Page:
While often when running an encounter as the DM, the motivations of the party's opponents is pretty clear, sometimes when the encounter was randomly or somewhat-randomly put in there, or it's not a "key" encounter to the plot, it can be hard for me to figure out what the opponents' motivations are. In particular, it can be helpful to know when an opponent might turn and run or otherwise want to stop fighting.

Many years ago I played AD&D 2nd edition, and it has a mechanic called a "Morale Check" designed to help a DM figure this out. In true 2e style, it consists of a table (DMG Table 49) listing a base morale rating for certain types of creatures, and then a whole bunch of modifiers (DMG Table 50) based on the situation and more specific details about the creature. This gave each creature its "morale rating", and if circumstances start going badly for the creature, the DM can roll 2d10, and the creature will keep fighting if the result is equal to or below the morale rating, and try to leave the fight if the result is above it.

I want to do something similar in 5e, for those cases where I want a die roll to help me figure out when an opponent wants to stay, but I'm not really sure how to do it. I suppose I could just use the 2e charts outright, but I really like how 5e has done away with those huge lists of charts and I can probably replace a lot of situational modifiers by just deciding when to give disadvantage or advantage on a check. But if I do it as an ability check (which seems like the 5e approach to this sort of thing), I'm not sure what ability to use.

  • Using a physical stat (Strength, Dexterity, Constitution) doesn't seem right, because I think I'm looking for something that's more of a mental willingness to fight, though I could see an argument for Constitution if I'm trying to model something that's more physical stamina.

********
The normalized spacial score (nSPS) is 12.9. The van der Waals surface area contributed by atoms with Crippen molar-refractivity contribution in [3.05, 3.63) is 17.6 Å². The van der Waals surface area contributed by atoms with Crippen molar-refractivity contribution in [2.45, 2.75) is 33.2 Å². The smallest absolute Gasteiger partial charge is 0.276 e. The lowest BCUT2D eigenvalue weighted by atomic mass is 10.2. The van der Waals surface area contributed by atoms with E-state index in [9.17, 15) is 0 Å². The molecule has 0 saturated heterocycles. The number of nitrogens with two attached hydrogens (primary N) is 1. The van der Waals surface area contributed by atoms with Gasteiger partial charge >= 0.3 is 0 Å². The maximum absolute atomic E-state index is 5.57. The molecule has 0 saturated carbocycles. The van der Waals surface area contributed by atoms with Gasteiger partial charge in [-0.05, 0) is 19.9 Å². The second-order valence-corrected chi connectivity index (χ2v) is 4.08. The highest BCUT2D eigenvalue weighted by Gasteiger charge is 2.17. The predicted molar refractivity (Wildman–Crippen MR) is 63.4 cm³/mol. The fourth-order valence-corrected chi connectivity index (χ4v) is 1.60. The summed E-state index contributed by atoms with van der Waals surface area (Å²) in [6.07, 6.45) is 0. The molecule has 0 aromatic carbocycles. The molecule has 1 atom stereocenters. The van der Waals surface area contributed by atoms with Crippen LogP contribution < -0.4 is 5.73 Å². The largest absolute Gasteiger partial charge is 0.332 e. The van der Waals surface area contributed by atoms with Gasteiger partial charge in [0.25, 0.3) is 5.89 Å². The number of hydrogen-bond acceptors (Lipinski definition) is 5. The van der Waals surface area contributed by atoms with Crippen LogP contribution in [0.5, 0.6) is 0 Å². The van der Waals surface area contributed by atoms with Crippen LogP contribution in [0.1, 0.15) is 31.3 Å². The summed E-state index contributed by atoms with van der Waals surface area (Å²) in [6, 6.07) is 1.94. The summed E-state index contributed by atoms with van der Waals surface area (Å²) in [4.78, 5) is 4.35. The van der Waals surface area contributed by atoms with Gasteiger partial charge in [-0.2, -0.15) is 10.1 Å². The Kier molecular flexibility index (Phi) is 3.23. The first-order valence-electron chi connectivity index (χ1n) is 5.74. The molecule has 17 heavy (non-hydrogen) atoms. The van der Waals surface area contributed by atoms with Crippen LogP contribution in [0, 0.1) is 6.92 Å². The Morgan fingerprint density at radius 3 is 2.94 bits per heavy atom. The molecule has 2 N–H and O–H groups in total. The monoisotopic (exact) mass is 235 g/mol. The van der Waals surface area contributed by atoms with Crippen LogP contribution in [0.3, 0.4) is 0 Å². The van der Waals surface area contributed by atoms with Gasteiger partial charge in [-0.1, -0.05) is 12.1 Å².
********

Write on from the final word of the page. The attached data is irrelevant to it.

• Intelligence doesn't seem like the best fit either, but it could work to model a logical reasoning and deduction of whether they're likely to be beat.
  • Wisdom seems the closest from an intuitive understanding of what the word "wisdom" means, but 5e uses the term to mean something that's more about Perception and Insight than about making wise choices. Also, I don't know if I as the DM could easily figure out whether the wisest choice for the creature could be to continue attacking or to flee, when what I think I want is a way to have the dice make the decision for me.
  • Charisma, particularly with the Intimidation skill, is kind of the opposite of what I want. Maybe I am thinking about this all backwards, and it'd make sense for the party to make some group Charisma check to decide whether the creature surrenders.

And with any of those, I don't know how I'd set a DC, or whether passing the check would mean "fight more" or "try to stop fighting". With all that reasoning in my mind, I figure I'm probably approaching this all the wrong way. What approaches do you find work to help determine whether a creature fights or flees when you aren't sure of a creature's morale? Is there a 5e mechanic that models this concept well, or that I at least don't have to twist too hard to make work for me?

up vote 37 down vote accepted

There are optional Morale rules that can be found on page 273 of the DMG.